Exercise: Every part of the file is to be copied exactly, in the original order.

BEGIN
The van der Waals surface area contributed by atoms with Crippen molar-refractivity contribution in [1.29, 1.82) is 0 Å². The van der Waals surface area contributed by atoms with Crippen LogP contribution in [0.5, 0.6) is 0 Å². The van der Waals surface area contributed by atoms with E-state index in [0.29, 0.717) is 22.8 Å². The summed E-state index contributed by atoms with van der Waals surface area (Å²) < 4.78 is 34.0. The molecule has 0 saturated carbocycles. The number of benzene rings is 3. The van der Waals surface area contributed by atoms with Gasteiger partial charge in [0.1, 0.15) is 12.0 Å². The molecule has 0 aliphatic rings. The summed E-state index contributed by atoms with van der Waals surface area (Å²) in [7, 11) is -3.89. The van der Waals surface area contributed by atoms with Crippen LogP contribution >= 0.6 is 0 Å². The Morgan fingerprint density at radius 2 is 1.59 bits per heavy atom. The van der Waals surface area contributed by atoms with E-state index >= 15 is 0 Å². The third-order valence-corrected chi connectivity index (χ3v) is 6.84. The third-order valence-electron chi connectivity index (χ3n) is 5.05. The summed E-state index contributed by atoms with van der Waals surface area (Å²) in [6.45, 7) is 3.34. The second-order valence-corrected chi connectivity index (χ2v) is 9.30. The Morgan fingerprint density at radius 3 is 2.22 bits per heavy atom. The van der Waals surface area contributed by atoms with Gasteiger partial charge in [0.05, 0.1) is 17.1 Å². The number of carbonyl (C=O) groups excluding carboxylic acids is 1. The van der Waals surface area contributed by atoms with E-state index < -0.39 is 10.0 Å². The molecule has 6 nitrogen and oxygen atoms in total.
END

The van der Waals surface area contributed by atoms with Crippen molar-refractivity contribution in [1.29, 1.82) is 0 Å². The van der Waals surface area contributed by atoms with Crippen LogP contribution in [0.5, 0.6) is 0 Å². The van der Waals surface area contributed by atoms with E-state index in [0.29, 0.717) is 22.8 Å². The summed E-state index contributed by atoms with van der Waals surface area (Å²) < 4.78 is 34.0. The molecule has 0 saturated carbocycles. The number of benzene rings is 3. The van der Waals surface area contributed by atoms with Gasteiger partial charge in [0.1, 0.15) is 12.0 Å². The molecule has 0 aliphatic rings. The summed E-state index contributed by atoms with van der Waals surface area (Å²) in [7, 11) is -3.89. The van der Waals surface area contributed by atoms with Crippen LogP contribution >= 0.6 is 0 Å². The Morgan fingerprint density at radius 2 is 1.59 bits per heavy atom. The van der Waals surface area contributed by atoms with E-state index >= 15 is 0 Å². The third-order valence-corrected chi connectivity index (χ3v) is 6.84. The third-order valence-electron chi connectivity index (χ3n) is 5.05. The summed E-state index contributed by atoms with van der Waals surface area (Å²) in [6.45, 7) is 3.34. The second-order valence-corrected chi connectivity index (χ2v) is 9.30. The Morgan fingerprint density at radius 3 is 2.22 bits per heavy atom. The van der Waals surface area contributed by atoms with Gasteiger partial charge in [0.05, 0.1) is 17.1 Å². The number of carbonyl (C=O) groups excluding carboxylic acids is 1. The van der Waals surface area contributed by atoms with E-state index < -0.39 is 10.0 Å². The molecule has 6 nitrogen and oxygen atoms in total.